Dear Editor: In response to the front page interview story on the psychoactive brew ayahuasca, I would like to add several thoughts based on my experience as a child of the '60s who now works in the field of chemical abuse and dependency. If you think this is going to turn into a "Just Say No to Drugs" letter, I can assure you it's not.
I believe in expanding consciousness, in pressing outward on the apparent boundaries of our perceptions and understanding. I really like the way Adam Elenbaas presents the vision of "listening" and "empathy" and becoming aware of the "story" that everything around us--people, nature, our cities and our artifacts--carries within itself, and how we have the capacity to become aware of these stories if we stop focusing on the surface of things. And, like many readers of Real Change, I deplore with Elenbaas the commodification, commercialization, consumerization of our culture. I want to be part of a movement that restores humanity.
My problem is that I'm skeptical of substances as the way to expand consciousness and restore humanity. In the interview, Elenbaas says that six hours under the influence of ayahuasca was more beneficial than six years of psychotherapy. But he is also very careful to underscore the point that drinkers of ayahuasca traditionally are in the company of a shaman who presumably helps guide the experience in a truly spiritual way. He says that using a psychoactive substance like ayahuasca for the purposes of expanding one's consciousness is very different from using it as a "drug." And he notes that using the substance by oneself or in indiscriminate combination with other substances can lead to traumatic breaks from reality. He knows that because heavy substance abuse is what landed a number of people in the psychiatric group home he has worked in the past two years. We don't know from the article whether ayahuasca is addictive, but many of us know how debilitating addiction is, whether it is to legal substances like alcohol, nicotine and prescription medications (or oil and plastic, junk food, "reality" shows and video games) or illegal substances like heroine and meth. Another caution I would like to add to this list of cautions: over-reliance on substances can distract you from your important relationships and your mission in life, whatever that mission is.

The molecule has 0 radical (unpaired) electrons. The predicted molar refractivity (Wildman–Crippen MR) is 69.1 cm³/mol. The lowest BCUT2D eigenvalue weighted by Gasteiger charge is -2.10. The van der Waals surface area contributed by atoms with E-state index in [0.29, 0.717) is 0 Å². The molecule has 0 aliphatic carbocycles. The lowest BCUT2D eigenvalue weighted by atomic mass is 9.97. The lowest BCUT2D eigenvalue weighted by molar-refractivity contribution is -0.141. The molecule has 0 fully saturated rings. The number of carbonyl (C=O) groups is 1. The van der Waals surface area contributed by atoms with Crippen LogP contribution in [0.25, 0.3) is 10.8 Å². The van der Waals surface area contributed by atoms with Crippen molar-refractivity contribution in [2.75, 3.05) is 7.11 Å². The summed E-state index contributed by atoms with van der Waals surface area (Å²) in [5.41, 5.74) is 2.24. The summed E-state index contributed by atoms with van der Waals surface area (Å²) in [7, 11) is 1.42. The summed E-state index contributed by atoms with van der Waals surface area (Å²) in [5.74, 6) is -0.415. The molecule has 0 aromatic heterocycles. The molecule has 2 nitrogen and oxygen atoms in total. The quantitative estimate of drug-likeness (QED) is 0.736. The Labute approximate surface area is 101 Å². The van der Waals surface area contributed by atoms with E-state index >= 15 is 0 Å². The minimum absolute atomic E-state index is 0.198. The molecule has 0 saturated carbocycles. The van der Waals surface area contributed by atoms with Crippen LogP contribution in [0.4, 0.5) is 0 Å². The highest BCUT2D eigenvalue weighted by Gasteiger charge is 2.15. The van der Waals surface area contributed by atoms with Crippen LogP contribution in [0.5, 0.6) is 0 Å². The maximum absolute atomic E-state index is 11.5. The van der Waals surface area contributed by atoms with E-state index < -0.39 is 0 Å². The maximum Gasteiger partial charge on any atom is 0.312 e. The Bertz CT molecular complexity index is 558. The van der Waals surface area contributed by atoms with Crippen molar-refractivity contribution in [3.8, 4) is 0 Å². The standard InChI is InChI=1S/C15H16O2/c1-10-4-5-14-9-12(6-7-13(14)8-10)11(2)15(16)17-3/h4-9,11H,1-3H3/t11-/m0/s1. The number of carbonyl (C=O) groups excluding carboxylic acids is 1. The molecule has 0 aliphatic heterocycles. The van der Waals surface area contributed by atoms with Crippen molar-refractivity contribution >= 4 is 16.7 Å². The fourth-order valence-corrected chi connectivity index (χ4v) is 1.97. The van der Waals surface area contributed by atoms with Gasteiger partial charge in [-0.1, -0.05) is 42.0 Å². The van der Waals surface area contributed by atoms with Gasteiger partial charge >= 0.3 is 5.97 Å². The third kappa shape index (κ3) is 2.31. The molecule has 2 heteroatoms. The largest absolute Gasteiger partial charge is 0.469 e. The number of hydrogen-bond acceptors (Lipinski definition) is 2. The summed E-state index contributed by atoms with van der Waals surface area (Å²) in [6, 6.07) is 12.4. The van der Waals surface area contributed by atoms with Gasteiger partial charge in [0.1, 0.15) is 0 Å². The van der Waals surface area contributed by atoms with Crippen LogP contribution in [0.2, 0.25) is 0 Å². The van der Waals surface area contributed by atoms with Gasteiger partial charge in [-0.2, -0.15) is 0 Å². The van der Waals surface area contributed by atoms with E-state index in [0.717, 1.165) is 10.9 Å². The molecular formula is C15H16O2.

I don't agree with Elenbaas that drugs have a bad name because they're mixed up with '60s era violence and anarchy. In fact, the '60s have a bad name because they're mixed up with the drug movement. In my view, wide-scale use of drugs beginning in the late '60s or early '70s is one of the things that derailed the great political movements of the '60s: the Free Speech Movement, the Civil Rights Movement, and the anti-war movement. The other phenomenon that derailed those movements is the streak of assassinations that denied us our leaders: John F. Kennedy, Martin Luther King, Robert F. Kennedy, Medgar Evars, Malcolm X, and others--in Seattle, Edwin Pratt. How many of the era's great jazz and rock musicians, too, had their consciousness raised by substances only to be left with ravaging monkeys on their backs?
And so I add another idea for how to raise consciousness, this one substance-free: reading, writing, studying, questioning, discussing, listening. Finding out all we can about subjects that are of interest to us and that we believe might help us and our fellow human beings to greater consciousness, greater humanity. Studying religion. Studying science. Studying nature. Studying politics. Studying people -- in the most empathetic spirit possible. It takes longer than six hours to experience the benefits of these activities, but the benefits come, and they are truly wonderful.
Mary Paterson Seattle, WA